Tuesday, February 17, 2015

Thanks for the memories ...

Singer-songwriter Lesley Gore, who topped the charts in 1963 at age 16 with her epic song of teenage angst, "It's My Party," and followed it up with the hits "Judy's Turn to Cry," and the feminist anthem "You Don't Own Me," died this week. She was 68.

This loss is personal. She was 16 years old. I was 13 and I knew every word to "It's My Party." One of her later hit songs, "You Don't Own Me," became my anthem! I remember telling my parents 'you don't own me!' when they wouldn't let me do what I wanted. To make matters worse, I couldn't tolerate boyfriends telling me what I could wear and who I could be friends with, so I would use the lyrics to declare my independence. It might be why my boyfriends came and went so quickly back then!

"American Bandstand" was a TV show that came on at 4 o'clock in the afternoon in the early 1960s and my girlfriend, Betty Ann, and I were faithful fans. As high school freshmen, we were desperately seeking who and how we were going to be. We watched Bandstand for hairstyles, makeup, clothes, and shoes as much as we watched to listen to the latest tunes and learn the dances. For that half hour each day, we would dance around the living room in our sock feet, and share beauty tips and gossip. It's what teenage girls did back then. That was our social media, I guess!

Lesley Gore was a guest, singing her hit song, "You Don't Own Me," and I remember so well how envious Betty Ann and I were of her hair. We desperately wanted our hair to "flip" like that, but me being a blonde and Betty Ann being a red head, we were burdened with fine, straight hair that would only flip for a half hour, regardless of how long we wore those damned curlers or how much hair spray we used!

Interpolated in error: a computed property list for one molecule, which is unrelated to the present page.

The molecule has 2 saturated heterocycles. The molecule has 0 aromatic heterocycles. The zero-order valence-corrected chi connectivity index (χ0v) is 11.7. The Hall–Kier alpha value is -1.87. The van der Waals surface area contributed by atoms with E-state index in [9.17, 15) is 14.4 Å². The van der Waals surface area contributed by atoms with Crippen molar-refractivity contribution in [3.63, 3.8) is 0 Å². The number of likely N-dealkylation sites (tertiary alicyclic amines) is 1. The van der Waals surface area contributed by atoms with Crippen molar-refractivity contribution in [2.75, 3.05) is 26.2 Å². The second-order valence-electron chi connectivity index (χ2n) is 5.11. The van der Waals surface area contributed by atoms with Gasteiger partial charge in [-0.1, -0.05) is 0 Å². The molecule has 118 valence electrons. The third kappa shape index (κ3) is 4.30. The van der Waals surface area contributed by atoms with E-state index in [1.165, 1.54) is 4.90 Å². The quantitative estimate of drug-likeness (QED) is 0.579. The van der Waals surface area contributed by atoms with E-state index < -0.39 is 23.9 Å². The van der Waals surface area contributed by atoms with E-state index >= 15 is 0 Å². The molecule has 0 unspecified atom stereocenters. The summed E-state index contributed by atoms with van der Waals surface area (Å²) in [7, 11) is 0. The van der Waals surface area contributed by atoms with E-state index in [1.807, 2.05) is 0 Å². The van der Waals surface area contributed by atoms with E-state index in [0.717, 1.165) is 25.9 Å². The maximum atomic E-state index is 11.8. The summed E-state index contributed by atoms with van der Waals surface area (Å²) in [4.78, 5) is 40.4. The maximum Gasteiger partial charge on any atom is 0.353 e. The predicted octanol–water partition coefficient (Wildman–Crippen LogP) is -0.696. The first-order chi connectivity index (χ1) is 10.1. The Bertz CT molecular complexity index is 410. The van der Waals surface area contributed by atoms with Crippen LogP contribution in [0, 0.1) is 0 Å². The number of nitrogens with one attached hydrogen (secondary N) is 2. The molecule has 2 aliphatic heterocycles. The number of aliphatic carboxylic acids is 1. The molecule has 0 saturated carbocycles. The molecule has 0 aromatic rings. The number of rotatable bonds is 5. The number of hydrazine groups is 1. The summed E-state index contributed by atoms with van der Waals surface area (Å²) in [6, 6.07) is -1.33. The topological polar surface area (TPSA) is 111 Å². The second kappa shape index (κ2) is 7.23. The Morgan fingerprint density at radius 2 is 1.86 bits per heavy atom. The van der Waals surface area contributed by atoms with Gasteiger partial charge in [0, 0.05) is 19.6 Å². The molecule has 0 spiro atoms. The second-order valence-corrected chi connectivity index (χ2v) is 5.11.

Eventually I figured out which hairstyle worked best for my hair, but, oh, what a lot of work that hairstyle was! Using big plastic rollers with the pink plastic pics to hold them in place made sleeping a real challenge. To find a comfortable position where a pic didn't poke was a nightly ritual. And, I did this every night, Sunday through Thursday. After all, I had to keep up appearances! That's what high school freshmen did in my day! It wasn't just about being smart (although that was very important) ... it was about what you wore and how you wore it!

One other reason why I am taking her death so personally has to do with mortality. Hers and mine. 

With only a few years difference between us, it has given me pause to consider how close I am to the end of my life. Yes, I have longevity in my family ... my maternal grandfather lived to be 110 ... so, there's probably a longevity gene floating around in there somewhere. But, still ... none of us knows how much time we have left. None of us know this, not even those diagnosed with terminal illnesses. Yet, when a friend dies ... or someone we've known all our lives as I've "known" Lesley Gore ... well, it makes me think.

I won't dwell on it. It's not my style to linger on things I have no control over. I live very much in the here and now, but, occasionally I do ponder the future. I've learned so much in this life, yet, I still don't have answers when I need them, so, I know there's still a way to go to obtaining real wisdom.

Goodbye, Lesley. We loved you. Thanks for the memories.

1 comment:

BillB said...

ah.....'those were the days my friend', nothing like bubble gum pop of the 60's